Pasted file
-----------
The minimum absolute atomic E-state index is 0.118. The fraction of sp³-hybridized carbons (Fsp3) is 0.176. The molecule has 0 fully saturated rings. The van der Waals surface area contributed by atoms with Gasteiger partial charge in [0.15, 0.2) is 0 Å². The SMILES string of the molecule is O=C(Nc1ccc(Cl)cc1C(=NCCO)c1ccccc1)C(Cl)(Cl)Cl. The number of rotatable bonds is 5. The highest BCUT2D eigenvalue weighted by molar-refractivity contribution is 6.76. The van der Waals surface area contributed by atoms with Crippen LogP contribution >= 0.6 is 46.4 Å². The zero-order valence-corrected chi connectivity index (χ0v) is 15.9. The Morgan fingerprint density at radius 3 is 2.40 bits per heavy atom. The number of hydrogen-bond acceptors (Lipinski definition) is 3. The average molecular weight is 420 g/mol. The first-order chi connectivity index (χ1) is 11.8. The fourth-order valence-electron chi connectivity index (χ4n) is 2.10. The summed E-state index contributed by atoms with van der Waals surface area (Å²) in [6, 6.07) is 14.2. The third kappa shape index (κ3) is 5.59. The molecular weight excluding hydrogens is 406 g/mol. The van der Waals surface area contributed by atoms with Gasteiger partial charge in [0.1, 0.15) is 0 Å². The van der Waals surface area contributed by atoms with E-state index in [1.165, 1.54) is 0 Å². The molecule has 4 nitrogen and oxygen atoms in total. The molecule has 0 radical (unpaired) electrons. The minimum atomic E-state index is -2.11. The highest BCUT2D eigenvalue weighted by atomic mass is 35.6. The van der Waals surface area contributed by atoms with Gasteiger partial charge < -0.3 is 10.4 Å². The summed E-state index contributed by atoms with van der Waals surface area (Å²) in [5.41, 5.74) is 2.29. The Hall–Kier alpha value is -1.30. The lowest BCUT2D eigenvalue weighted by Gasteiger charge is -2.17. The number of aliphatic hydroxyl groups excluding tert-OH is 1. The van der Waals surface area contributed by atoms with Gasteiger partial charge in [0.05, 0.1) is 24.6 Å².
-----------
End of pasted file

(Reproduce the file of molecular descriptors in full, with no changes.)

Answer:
The minimum absolute atomic E-state index is 0.118. The fraction of sp³-hybridized carbons (Fsp3) is 0.176. The molecule has 0 fully saturated rings. The van der Waals surface area contributed by atoms with Gasteiger partial charge in [0.15, 0.2) is 0 Å². The SMILES string of the molecule is O=C(Nc1ccc(Cl)cc1C(=NCCO)c1ccccc1)C(Cl)(Cl)Cl. The number of rotatable bonds is 5. The highest BCUT2D eigenvalue weighted by molar-refractivity contribution is 6.76. The van der Waals surface area contributed by atoms with Crippen LogP contribution >= 0.6 is 46.4 Å². The zero-order valence-corrected chi connectivity index (χ0v) is 15.9. The Morgan fingerprint density at radius 3 is 2.40 bits per heavy atom. The number of hydrogen-bond acceptors (Lipinski definition) is 3. The average molecular weight is 420 g/mol. The first-order chi connectivity index (χ1) is 11.8. The fourth-order valence-electron chi connectivity index (χ4n) is 2.10. The summed E-state index contributed by atoms with van der Waals surface area (Å²) in [6, 6.07) is 14.2. The third kappa shape index (κ3) is 5.59. The molecular weight excluding hydrogens is 406 g/mol. The van der Waals surface area contributed by atoms with Gasteiger partial charge in [0.1, 0.15) is 0 Å². The van der Waals surface area contributed by atoms with E-state index in [1.165, 1.54) is 0 Å². The molecule has 4 nitrogen and oxygen atoms in total. The molecule has 0 radical (unpaired) electrons. The minimum atomic E-state index is -2.11. The highest BCUT2D eigenvalue weighted by atomic mass is 35.6. The van der Waals surface area contributed by atoms with Gasteiger partial charge < -0.3 is 10.4 Å². The summed E-state index contributed by atoms with van der Waals surface area (Å²) in [5.41, 5.74) is 2.29. The Hall–Kier alpha value is -1.30. The lowest BCUT2D eigenvalue weighted by Gasteiger charge is -2.17. The number of aliphatic hydroxyl groups excluding tert-OH is 1. The van der Waals surface area contributed by atoms with Gasteiger partial charge in [0.05, 0.1) is 24.6 Å².